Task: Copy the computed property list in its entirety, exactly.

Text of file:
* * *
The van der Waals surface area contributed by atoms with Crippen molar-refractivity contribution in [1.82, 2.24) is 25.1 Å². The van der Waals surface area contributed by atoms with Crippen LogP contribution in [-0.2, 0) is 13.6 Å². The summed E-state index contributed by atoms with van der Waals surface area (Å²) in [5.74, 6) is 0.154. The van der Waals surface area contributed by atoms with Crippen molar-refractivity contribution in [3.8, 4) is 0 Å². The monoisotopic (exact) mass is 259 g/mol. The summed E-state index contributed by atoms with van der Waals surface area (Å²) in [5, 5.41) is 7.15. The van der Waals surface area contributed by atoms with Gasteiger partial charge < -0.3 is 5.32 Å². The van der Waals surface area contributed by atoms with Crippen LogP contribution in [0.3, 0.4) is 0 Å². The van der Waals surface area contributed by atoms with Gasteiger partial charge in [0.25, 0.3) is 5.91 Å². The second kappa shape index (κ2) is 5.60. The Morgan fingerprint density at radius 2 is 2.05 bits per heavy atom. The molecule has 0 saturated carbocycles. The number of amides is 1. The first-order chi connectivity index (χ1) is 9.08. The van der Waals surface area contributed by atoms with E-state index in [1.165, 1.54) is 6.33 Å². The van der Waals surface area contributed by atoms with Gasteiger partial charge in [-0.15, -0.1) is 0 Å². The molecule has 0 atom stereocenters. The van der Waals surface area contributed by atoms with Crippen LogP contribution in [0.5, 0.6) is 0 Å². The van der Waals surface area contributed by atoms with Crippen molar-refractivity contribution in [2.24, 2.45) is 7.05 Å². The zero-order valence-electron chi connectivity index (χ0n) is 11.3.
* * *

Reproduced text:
The van der Waals surface area contributed by atoms with Crippen molar-refractivity contribution in [1.82, 2.24) is 25.1 Å². The van der Waals surface area contributed by atoms with Crippen LogP contribution in [-0.2, 0) is 13.6 Å². The summed E-state index contributed by atoms with van der Waals surface area (Å²) in [5.74, 6) is 0.154. The van der Waals surface area contributed by atoms with Crippen molar-refractivity contribution in [3.8, 4) is 0 Å². The monoisotopic (exact) mass is 259 g/mol. The summed E-state index contributed by atoms with van der Waals surface area (Å²) in [5, 5.41) is 7.15. The van der Waals surface area contributed by atoms with Gasteiger partial charge < -0.3 is 5.32 Å². The van der Waals surface area contributed by atoms with Crippen LogP contribution in [0.3, 0.4) is 0 Å². The van der Waals surface area contributed by atoms with Gasteiger partial charge in [0.25, 0.3) is 5.91 Å². The second kappa shape index (κ2) is 5.60. The Morgan fingerprint density at radius 2 is 2.05 bits per heavy atom. The molecule has 0 saturated carbocycles. The number of amides is 1. The first-order chi connectivity index (χ1) is 9.08. The van der Waals surface area contributed by atoms with E-state index in [1.165, 1.54) is 6.33 Å². The van der Waals surface area contributed by atoms with Gasteiger partial charge in [-0.15, -0.1) is 0 Å². The molecule has 0 atom stereocenters. The van der Waals surface area contributed by atoms with Crippen LogP contribution in [0.5, 0.6) is 0 Å². The van der Waals surface area contributed by atoms with Crippen molar-refractivity contribution in [2.24, 2.45) is 7.05 Å². The zero-order valence-electron chi connectivity index (χ0n) is 11.3.